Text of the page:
Zoonoses in the Mediterranean Area
WSAVA 2002 Congress
V. Kontos
Professor National School Of Public Health
Athens, Greece


The Mediterranean area is an interesting part of the earth from every point of view. It is the birth land of cultures and human activities going back to the depth of history. The climate conditions are representative of almost the whole earth. The flora and the fauna are also so variable that except from penguins all other animals are present. Such a blessed area is natural to be the crossroad and the main pass of many nations as well as animal species and the wider area of the Mediterranean to be the cradle of civilization. However, the last centuries of the previous millennium a new and unfortunately unfavorable historical cycle began for the nations of the area. The center of letters, arts and philosophy became the battlefield of every kind (political, religious and military) with dramatic consequences on the quality of life, the health and the welfare of people. The situation was deteriorated even more after the two World Wars and the regional conflicts, which unfortunately still continue.

As a result of this situation the area is also interesting nowadays from the epidemiological aspect of view. More specific and regarding the zoonoses, the world community (WHO-World Health Organization) taking into consideration on the health problems of the area, established in 1978 the Mediterranean Zoonoses Control Center, which has its seat in Greece.

More than 200 different zoonoses have been reported from the area. These were previously classified as native and exotic. Nowadays, because of the means of transportation and the easy, quick and frequent movements of the human populations, the animals and the products the spread and the epidemiology of these diseases has been modified and such a classification is not applicable.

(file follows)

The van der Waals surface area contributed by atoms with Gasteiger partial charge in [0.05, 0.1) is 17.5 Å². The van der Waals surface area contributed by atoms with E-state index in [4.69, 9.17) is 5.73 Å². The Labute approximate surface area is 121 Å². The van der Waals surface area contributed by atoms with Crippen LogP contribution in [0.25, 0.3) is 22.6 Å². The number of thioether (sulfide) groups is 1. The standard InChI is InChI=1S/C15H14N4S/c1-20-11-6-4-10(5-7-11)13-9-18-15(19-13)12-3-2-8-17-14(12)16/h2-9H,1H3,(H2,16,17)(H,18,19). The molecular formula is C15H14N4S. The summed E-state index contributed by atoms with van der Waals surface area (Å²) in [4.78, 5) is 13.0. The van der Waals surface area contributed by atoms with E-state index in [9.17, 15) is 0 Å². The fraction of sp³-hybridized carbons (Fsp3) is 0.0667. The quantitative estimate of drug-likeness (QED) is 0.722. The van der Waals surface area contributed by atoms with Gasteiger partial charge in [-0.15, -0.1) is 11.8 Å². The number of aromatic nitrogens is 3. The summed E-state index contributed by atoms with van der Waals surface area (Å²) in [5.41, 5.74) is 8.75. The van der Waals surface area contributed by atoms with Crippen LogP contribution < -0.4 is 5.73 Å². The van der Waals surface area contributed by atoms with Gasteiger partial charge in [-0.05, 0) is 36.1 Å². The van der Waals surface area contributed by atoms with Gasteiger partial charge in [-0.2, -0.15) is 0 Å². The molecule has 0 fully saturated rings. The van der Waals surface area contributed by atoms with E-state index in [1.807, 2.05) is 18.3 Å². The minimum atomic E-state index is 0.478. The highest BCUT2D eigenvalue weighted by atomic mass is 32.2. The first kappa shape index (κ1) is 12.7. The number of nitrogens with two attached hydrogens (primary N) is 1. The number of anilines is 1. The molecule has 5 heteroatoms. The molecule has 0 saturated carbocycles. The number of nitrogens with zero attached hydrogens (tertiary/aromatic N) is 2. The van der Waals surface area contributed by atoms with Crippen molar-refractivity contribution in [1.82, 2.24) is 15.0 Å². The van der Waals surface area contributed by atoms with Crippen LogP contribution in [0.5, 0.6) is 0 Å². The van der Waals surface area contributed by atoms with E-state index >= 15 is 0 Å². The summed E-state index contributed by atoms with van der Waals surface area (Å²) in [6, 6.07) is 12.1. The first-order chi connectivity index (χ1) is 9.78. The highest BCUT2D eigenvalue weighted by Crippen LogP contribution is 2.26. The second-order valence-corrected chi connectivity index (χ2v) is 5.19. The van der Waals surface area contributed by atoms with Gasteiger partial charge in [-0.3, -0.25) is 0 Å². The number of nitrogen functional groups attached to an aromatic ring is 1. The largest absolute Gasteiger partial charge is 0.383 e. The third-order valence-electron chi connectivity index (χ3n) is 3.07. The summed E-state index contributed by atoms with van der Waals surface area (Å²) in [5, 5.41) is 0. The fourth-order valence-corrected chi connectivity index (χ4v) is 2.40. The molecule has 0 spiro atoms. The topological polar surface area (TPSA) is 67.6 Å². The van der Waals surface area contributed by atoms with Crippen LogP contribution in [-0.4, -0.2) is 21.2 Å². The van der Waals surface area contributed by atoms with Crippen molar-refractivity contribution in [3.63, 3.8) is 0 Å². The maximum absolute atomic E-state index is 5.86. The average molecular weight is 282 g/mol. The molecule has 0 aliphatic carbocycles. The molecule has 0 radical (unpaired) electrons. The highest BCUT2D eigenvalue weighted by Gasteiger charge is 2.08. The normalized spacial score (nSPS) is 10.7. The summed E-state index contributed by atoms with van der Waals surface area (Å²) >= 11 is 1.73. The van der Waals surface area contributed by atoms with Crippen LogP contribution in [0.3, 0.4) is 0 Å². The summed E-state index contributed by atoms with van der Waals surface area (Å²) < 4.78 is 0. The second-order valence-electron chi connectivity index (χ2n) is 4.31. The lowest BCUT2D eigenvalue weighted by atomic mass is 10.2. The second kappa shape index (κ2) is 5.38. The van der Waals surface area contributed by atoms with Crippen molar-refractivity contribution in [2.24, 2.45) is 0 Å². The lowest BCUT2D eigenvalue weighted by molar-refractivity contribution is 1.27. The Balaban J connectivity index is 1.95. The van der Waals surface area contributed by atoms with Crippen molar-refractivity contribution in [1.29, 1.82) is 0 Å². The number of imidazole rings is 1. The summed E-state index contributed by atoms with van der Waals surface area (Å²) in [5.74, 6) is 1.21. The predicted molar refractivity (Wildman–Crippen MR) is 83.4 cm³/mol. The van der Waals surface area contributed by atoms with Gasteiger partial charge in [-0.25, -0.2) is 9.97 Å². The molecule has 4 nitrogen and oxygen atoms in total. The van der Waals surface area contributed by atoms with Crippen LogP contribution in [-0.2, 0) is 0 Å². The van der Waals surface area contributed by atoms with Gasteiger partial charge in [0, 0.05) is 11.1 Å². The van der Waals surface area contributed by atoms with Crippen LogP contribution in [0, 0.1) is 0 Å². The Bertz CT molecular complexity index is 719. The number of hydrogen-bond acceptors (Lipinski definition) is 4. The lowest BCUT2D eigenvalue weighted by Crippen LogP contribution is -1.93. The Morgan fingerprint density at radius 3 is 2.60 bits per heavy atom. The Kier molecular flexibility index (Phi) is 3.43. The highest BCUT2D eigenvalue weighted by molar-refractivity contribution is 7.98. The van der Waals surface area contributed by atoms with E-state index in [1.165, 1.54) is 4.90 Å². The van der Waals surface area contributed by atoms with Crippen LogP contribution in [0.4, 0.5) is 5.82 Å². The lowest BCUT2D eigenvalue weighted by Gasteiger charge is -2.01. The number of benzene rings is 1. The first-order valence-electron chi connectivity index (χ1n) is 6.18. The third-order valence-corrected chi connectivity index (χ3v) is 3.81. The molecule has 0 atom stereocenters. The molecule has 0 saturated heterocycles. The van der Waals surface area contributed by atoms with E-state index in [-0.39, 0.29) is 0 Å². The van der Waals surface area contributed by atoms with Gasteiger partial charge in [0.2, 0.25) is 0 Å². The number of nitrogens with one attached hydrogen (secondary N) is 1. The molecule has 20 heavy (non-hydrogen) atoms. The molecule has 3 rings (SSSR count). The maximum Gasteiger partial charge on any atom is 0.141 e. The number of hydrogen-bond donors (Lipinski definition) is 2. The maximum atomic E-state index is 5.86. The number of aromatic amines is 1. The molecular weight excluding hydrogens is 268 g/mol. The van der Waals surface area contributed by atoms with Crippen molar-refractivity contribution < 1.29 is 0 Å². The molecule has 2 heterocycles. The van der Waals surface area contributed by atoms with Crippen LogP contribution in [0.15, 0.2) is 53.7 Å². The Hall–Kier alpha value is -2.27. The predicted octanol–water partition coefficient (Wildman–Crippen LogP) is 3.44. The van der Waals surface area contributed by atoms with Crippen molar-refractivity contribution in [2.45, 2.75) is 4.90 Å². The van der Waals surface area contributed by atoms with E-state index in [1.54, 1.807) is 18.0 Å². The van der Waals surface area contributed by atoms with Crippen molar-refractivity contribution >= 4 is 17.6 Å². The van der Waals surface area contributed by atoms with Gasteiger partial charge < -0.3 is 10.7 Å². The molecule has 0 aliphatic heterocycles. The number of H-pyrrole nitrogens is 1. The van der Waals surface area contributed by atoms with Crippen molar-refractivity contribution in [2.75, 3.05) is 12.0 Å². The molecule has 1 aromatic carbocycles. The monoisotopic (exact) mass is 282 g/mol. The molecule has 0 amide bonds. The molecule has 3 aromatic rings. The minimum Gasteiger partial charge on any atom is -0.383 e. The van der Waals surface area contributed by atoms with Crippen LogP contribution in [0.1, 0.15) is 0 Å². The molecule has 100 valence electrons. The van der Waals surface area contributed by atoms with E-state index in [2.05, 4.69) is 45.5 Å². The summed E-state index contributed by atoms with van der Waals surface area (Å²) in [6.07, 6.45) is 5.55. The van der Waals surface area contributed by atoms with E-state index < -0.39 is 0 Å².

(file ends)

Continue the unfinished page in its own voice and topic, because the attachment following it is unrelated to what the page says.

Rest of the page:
Risk factors for zoonoses as evaluated by the Mediterranean Zoonoses Control Center are listed bellow:

 Geographical collocation



 Migration of persons and animals

 Density of: human populations, domestic animals, synanthropic animals, wild animals

 Types of farming

 Presence and type of sheep and goat farming

 Pig rearing of the family type

 Presence of stray dogs

 Slaughtering habits

 Food habits

 Living habits



The most important of the zoonoses that are related directly (contact, bites) or indirectly (arthropods, pollution of the environment, infected objects) to the dogs and cats and are transmitted by these animals are presented in the following table. It is worth mentioning that this list instead of being shortened, it has unfortunately been elongated in nowadays.

Diseases acquired from Dogs and Cats




Afipia felis



Brucella canis

Bartonella (Rochalimaea) henselae


Brucella suis

Capnocytophaga canimorsus


Capnocytophaga cynodegmi

Capnocytophaga carnimorsus

CDC groups EF-4a and EF-4b

CDC group NO-1

CDC group NO 1

Chlamycia psittaki (feline strain)




Cutaneous larva migrans



Cutaneous larva migrans

Dipylidium caninum

Demodex folliculorum



Neisseria canis

Dipylidium caninum

Pasteurella multocida



Francisella tularensis


Gastrospirillum hominis


Granulocytic ehrlichiosis



Rickettsia felis

Lyme disease


Neisseria canis


Neisseria weavert

Sporothrix schenckii

Pasteurella multocida





Visceral larval migrans

Rocky Mountain Spotted Fever

Weeksella zoohelcum


Yersinia pseudotuberculosis


Staphylococcus intermedius